For the first time in his seven-year career, South Buffalo native Tim Kennedy spent an entire season in the minors.
Sure, the popular former Buffalo Sabres forward still enjoyed a strong campaign with the Hershey Bears in 2014-15, earning an AHL All-Star Game berth and a $225,000 salary, according to generalfanager.com.
But a season out of the NHL and the recent birth of his twin daughters, Harper and June, changed Kennedy’s outlook on his career. The 29-year-old decided he needed to earn more money.
“Now I’m trying to set them up for their future,” Kennedy said by phone Wednesday.
When a big one-year offer from Nizhnekamsk Neftekhimik, a team in Russia’s Kontinental Hockey League, materialized, Kennedy couldn’t turn it down. The deal was announced Tuesday.
“It just kind of fell on my lap, this offer from this team,” Kennedy said. “The money they were offering was kind of too good to pass up.”
Still, Kennedy, a veteran of 162 NHL games, wrestled with the decision. For now, he plans to go by himself to Nizhnekamsk, a city of about 230,000 in central Russia he has been assured is safe. His wife, Janelle, and their daughters, who just turned four months old, could eventually join him.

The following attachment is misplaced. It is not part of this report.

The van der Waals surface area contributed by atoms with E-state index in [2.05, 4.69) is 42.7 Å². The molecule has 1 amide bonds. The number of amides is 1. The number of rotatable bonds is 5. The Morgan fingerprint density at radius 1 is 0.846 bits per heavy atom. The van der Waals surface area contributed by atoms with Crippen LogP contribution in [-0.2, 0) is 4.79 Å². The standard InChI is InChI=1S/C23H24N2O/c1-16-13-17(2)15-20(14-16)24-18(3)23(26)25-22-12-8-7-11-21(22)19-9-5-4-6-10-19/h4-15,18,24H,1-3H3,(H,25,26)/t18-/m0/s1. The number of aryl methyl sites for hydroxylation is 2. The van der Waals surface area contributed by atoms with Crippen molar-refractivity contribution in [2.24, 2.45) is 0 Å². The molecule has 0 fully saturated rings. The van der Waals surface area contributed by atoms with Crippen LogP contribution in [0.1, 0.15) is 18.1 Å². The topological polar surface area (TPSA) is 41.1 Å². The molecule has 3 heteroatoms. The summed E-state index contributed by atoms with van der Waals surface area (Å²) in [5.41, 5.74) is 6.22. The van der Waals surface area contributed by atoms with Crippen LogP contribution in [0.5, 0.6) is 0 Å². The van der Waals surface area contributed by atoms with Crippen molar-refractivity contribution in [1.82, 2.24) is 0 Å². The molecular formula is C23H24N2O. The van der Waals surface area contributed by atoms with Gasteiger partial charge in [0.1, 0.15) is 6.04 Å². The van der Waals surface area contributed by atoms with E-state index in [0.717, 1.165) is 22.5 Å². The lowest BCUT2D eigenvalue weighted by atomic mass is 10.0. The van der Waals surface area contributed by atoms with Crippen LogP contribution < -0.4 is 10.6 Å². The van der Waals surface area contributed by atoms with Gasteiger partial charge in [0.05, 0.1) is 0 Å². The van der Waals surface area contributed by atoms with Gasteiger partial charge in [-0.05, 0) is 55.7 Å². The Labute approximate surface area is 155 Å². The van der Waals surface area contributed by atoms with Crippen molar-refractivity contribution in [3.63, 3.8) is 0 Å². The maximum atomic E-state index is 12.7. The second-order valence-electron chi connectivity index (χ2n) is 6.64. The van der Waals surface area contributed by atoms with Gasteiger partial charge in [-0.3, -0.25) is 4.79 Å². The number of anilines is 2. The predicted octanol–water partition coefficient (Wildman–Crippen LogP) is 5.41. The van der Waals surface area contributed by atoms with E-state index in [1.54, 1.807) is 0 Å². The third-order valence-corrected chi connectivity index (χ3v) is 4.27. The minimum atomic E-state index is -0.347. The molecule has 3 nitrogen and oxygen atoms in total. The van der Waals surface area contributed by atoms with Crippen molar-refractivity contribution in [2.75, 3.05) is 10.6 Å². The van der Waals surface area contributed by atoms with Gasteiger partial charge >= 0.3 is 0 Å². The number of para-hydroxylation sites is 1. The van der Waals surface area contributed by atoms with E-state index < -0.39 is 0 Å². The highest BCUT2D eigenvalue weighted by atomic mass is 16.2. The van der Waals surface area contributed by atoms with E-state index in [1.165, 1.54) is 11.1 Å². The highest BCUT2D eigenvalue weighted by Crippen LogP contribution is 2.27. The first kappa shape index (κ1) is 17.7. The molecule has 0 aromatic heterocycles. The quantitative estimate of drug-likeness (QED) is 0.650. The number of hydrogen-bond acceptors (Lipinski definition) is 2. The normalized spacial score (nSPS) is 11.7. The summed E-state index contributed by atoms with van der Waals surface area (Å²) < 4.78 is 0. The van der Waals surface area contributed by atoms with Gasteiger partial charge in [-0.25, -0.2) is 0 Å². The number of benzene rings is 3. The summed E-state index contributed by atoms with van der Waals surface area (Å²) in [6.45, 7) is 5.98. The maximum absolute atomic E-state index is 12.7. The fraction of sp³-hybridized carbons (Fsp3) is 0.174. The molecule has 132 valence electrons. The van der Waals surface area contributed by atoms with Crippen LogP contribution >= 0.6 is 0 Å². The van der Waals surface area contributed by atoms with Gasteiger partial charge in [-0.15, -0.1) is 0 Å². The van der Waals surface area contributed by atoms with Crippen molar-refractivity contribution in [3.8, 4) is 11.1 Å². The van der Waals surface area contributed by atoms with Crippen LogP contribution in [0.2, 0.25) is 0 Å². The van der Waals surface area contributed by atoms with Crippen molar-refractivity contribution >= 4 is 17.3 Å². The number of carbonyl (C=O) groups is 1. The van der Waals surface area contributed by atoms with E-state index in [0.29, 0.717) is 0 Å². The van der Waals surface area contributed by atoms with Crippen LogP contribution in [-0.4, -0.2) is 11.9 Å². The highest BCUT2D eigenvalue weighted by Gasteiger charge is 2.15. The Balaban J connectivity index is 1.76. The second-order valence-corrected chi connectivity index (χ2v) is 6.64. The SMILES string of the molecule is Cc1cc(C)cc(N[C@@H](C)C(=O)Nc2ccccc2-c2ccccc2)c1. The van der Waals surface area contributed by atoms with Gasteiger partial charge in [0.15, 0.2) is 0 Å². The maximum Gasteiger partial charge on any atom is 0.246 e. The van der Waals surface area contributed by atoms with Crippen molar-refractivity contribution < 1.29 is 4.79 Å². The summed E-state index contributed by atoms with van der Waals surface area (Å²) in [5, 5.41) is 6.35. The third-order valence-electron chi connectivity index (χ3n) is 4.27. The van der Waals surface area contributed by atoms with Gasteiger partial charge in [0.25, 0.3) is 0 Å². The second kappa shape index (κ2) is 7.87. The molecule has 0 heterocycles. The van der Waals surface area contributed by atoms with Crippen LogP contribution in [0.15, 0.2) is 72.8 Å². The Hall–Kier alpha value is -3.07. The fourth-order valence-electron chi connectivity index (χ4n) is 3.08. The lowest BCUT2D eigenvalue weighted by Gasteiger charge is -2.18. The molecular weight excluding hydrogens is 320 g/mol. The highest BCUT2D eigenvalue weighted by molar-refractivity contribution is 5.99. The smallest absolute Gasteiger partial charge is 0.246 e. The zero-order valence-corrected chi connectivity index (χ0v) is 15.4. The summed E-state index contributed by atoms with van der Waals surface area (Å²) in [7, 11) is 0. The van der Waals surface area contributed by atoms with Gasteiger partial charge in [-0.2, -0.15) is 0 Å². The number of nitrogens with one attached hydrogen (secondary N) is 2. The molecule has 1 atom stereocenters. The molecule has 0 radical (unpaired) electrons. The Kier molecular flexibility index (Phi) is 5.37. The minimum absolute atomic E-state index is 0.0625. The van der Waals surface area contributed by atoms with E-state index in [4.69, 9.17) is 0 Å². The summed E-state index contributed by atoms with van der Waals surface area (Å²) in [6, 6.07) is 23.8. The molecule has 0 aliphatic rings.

But he’s prepared to spend the season away from them.
“Obviously, it’s going to be tough to be away from my wife and two daughters,” Kennedy said. “That was just the hardest part about the whole thing.”
Kennedy doesn’t know what to expect in Russia. Training camp opens July 1, but he has been given permission to report July 25. The team doesn’t have many former NHL players, although it’s trying get three North Americans to create an English-speaking line.
“You never know what you’re going to do or how it’s going to be until you get over there,” he said.
Kennedy hasn’t closed the door on his NHL career, which sputtered after the Sabres bought him out following a $1 million arbitration award in 2010. He usually, however, forced himself up for stretches, including a 37-game run with the Arizona Coyotes in 2013-14.
Despite a team-high 59 points with the Bears, the Washington Capitals never recalled him.
“I know that I could still play in the NHL,” Kennedy said. “It’s the same old thing, you got to have kind of the purpose that’s perfect opportunity there. So I don’t know if the opportunity’s going to ever come around again.”